Directors stressed that the integration of the OFC program with the FSAP should not lead to a diminished focus by the Fund on OFCs' compliance with international standards. The assessments under the OFC program and the FSAP have led to significant improvements in the quality of supervision in OFCs. Directors called on the staff to work to maintain this momentum, including by working closely with international bodies, such as the FSF and standard setters. Directors noted that, in addition to Article IV consultations, member countries could also be monitored outside the assessment cycle. Other jurisdictions will continue to be monitored by the staff, including through the Information Framework Initiative. Directors encouraged jurisdictions to continue to work with the Fund to improve data collection, compilation, and dissemination.

Directors noted that, as part of the global arrangements for AML/CFT assessments involving the IMF, World Bank, FATF and FATF-Style Regional Bodies, attention will continue to be paid to money laundering and financing of terrorism vulnerabilities posed by OFCs. The integration of the programs would not affect the scope or cycle of AML/CFT assessments or the range of jurisdictions to be assessed, either in the context of an FSAP or on a stand-alone basis.

Directors noted that, under the integrated program, the publication policy would continue to be voluntary and would be guided by the policies determined under the FSAP. They also noted that participation in the Information Framework Initiative would contribute to transparency.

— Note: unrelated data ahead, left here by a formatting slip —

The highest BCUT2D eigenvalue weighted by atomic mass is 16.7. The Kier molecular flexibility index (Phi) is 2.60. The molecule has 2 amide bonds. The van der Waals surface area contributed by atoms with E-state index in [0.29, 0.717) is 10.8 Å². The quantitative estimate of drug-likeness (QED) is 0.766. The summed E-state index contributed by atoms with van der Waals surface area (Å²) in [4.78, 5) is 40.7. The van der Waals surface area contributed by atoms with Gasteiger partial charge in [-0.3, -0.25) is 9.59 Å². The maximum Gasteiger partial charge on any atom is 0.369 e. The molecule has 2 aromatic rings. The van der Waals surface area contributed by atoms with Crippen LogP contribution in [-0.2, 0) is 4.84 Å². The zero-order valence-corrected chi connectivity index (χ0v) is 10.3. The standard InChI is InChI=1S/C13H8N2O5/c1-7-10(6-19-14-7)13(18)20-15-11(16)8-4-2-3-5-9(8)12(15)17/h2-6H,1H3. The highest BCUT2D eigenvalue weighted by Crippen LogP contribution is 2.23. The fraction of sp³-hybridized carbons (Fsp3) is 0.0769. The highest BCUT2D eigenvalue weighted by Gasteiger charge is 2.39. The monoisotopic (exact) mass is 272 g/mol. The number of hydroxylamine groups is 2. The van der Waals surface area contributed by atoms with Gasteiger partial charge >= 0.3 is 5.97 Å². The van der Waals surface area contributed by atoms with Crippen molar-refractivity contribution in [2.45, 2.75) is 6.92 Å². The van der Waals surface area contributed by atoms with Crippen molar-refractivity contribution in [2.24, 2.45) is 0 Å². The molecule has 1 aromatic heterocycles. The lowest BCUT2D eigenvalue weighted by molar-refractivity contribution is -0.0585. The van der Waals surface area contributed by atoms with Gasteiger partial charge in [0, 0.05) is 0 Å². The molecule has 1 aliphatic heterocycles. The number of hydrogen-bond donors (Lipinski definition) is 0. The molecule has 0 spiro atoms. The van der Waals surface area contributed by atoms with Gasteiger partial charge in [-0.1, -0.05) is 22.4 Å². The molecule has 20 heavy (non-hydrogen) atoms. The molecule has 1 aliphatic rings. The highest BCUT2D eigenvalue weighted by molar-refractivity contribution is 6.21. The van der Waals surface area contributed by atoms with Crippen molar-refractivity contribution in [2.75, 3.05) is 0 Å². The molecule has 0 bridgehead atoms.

Directors agreed that all OFC assessments would be undertaken as part of the FSAP starting in FY2010. Jurisdictions scheduled to be assessed under the second-phase of the OFC program prior to FY2010 could receive a Module 2 assessment or FSAP. Directors also agreed that those jurisdictions that have already been assessed under the OFC program would be treated as FSAP updates under the FSAP.

Directors agreed that, as the FSAP is currently available only to members, its coverage would be extended to encompass the four non-member jurisdictions presently covered by the OFC program. They noted that the Board would continue to have the option to request discussion of non-member assessments and to invite non-member representatives to attend the Board meeting. Some Directors suggested that consideration be given to having those non-members contribute financially to cover the Fund's administrative expenses in such exercises. Directors also agreed that technical assistance would continue to be provided to help strengthen supervision of the financial sector and address money laundering and financing of terrorism risks, including in those non-members, while recognizing the need for prioritization within the context of a tighter resource envelope.


1 For more information on the FSAP see http://www.imf.org/external/np/fsap/fsap.asp#cp.

2 See IMF Board Reviews Issues Surrounding Work on Offshore Financial Center (News Brief No. 00/62 July 26, 2000) at http://www.imf.org/external/np/sec/nb/2000/nb0062.htm.

3 See IMF Executive Board Reviews the Assessment Program on Offshore Financial Centers (Public Information Notice (PIN) No. 03/138 November 24, 2003) at http://www.imf.org/external/np/sec/pn/2003/pn03138.htm.

4 See Offshore Financial Centers-Report on the Assessment Program and Proposal for Integration with the Financial Sector Assessment Program, 2008 at http://www.imf.org/external/np/pp/eng/2008/050808.pdf.

5 See Offshore Financial Centers-Report on the Assessment Program and Proposal for Integration with the Financial Sector Assessment Program-Supplementary Information, 2008 at http://www.imf.org/external/np/pp/eng/2008/050808a.pdf.